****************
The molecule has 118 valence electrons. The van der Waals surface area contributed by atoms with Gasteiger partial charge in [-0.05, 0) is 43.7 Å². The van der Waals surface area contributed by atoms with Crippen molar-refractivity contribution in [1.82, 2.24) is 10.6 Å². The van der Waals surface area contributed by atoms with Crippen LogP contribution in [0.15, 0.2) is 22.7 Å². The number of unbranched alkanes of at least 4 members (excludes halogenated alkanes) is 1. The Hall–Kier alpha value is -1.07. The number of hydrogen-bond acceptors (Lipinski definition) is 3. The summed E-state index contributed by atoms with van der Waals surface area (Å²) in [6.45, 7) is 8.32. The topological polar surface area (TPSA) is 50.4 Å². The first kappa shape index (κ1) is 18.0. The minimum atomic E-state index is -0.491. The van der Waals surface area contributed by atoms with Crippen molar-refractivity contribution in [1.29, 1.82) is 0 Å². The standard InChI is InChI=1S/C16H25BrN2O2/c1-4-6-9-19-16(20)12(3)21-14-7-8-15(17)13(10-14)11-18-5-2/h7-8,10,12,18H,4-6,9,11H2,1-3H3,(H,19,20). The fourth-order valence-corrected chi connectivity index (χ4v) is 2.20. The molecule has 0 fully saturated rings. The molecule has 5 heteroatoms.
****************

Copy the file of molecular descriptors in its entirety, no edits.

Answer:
The molecule has 118 valence electrons. The van der Waals surface area contributed by atoms with Gasteiger partial charge in [-0.05, 0) is 43.7 Å². The van der Waals surface area contributed by atoms with Crippen molar-refractivity contribution in [1.82, 2.24) is 10.6 Å². The van der Waals surface area contributed by atoms with Crippen LogP contribution in [0.15, 0.2) is 22.7 Å². The number of unbranched alkanes of at least 4 members (excludes halogenated alkanes) is 1. The Hall–Kier alpha value is -1.07. The number of hydrogen-bond acceptors (Lipinski definition) is 3. The summed E-state index contributed by atoms with van der Waals surface area (Å²) in [6.45, 7) is 8.32. The topological polar surface area (TPSA) is 50.4 Å². The first kappa shape index (κ1) is 18.0. The minimum atomic E-state index is -0.491. The van der Waals surface area contributed by atoms with Crippen molar-refractivity contribution in [1.29, 1.82) is 0 Å². The standard InChI is InChI=1S/C16H25BrN2O2/c1-4-6-9-19-16(20)12(3)21-14-7-8-15(17)13(10-14)11-18-5-2/h7-8,10,12,18H,4-6,9,11H2,1-3H3,(H,19,20). The fourth-order valence-corrected chi connectivity index (χ4v) is 2.20. The molecule has 0 fully saturated rings. The molecule has 5 heteroatoms.